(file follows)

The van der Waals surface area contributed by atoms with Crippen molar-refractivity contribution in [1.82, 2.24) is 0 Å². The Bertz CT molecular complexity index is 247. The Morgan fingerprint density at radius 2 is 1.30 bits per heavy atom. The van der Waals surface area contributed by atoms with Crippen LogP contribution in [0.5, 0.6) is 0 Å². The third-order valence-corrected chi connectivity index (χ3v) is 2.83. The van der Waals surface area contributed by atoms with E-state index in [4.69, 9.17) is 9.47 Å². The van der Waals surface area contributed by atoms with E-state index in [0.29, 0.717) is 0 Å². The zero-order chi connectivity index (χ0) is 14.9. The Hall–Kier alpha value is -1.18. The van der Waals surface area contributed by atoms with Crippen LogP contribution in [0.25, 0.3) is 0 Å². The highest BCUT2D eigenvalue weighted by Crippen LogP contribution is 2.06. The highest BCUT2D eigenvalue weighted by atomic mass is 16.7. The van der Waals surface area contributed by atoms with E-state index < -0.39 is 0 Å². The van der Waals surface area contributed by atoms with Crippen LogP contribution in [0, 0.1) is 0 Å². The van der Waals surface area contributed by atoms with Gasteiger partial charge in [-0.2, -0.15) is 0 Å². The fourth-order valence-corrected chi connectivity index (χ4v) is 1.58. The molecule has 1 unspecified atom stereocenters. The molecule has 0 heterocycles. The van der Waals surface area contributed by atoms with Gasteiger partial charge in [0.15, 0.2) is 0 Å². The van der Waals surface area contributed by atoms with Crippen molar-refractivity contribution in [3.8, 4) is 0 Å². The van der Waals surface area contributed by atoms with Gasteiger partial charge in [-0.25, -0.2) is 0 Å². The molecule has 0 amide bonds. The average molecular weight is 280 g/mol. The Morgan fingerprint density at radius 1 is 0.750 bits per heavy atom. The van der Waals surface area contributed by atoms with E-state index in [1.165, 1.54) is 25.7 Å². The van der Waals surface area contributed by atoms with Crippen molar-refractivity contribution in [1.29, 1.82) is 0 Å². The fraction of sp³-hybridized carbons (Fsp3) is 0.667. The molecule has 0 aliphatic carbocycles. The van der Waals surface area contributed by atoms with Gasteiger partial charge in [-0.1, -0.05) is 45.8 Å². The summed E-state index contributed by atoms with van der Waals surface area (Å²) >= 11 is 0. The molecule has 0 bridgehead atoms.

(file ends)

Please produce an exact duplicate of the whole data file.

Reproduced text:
The van der Waals surface area contributed by atoms with Crippen molar-refractivity contribution in [1.82, 2.24) is 0 Å². The Bertz CT molecular complexity index is 247. The Morgan fingerprint density at radius 2 is 1.30 bits per heavy atom. The van der Waals surface area contributed by atoms with Crippen LogP contribution in [0.5, 0.6) is 0 Å². The third-order valence-corrected chi connectivity index (χ3v) is 2.83. The van der Waals surface area contributed by atoms with E-state index in [4.69, 9.17) is 9.47 Å². The van der Waals surface area contributed by atoms with E-state index in [0.29, 0.717) is 0 Å². The zero-order chi connectivity index (χ0) is 14.9. The Hall–Kier alpha value is -1.18. The van der Waals surface area contributed by atoms with Crippen LogP contribution in [0.25, 0.3) is 0 Å². The highest BCUT2D eigenvalue weighted by Crippen LogP contribution is 2.06. The highest BCUT2D eigenvalue weighted by atomic mass is 16.7. The van der Waals surface area contributed by atoms with E-state index < -0.39 is 0 Å². The van der Waals surface area contributed by atoms with Crippen LogP contribution in [0, 0.1) is 0 Å². The van der Waals surface area contributed by atoms with Gasteiger partial charge in [-0.2, -0.15) is 0 Å². The fourth-order valence-corrected chi connectivity index (χ4v) is 1.58. The molecule has 1 unspecified atom stereocenters. The molecule has 0 heterocycles. The van der Waals surface area contributed by atoms with Gasteiger partial charge in [0.15, 0.2) is 0 Å². The van der Waals surface area contributed by atoms with Crippen molar-refractivity contribution in [3.8, 4) is 0 Å². The van der Waals surface area contributed by atoms with Gasteiger partial charge in [-0.25, -0.2) is 0 Å². The molecule has 0 amide bonds. The average molecular weight is 280 g/mol. The Morgan fingerprint density at radius 1 is 0.750 bits per heavy atom. The van der Waals surface area contributed by atoms with E-state index in [1.165, 1.54) is 25.7 Å². The van der Waals surface area contributed by atoms with Crippen molar-refractivity contribution in [1.29, 1.82) is 0 Å². The fraction of sp³-hybridized carbons (Fsp3) is 0.667. The molecule has 0 aliphatic carbocycles. The van der Waals surface area contributed by atoms with Gasteiger partial charge in [-0.1, -0.05) is 45.8 Å². The summed E-state index contributed by atoms with van der Waals surface area (Å²) >= 11 is 0. The molecule has 0 bridgehead atoms.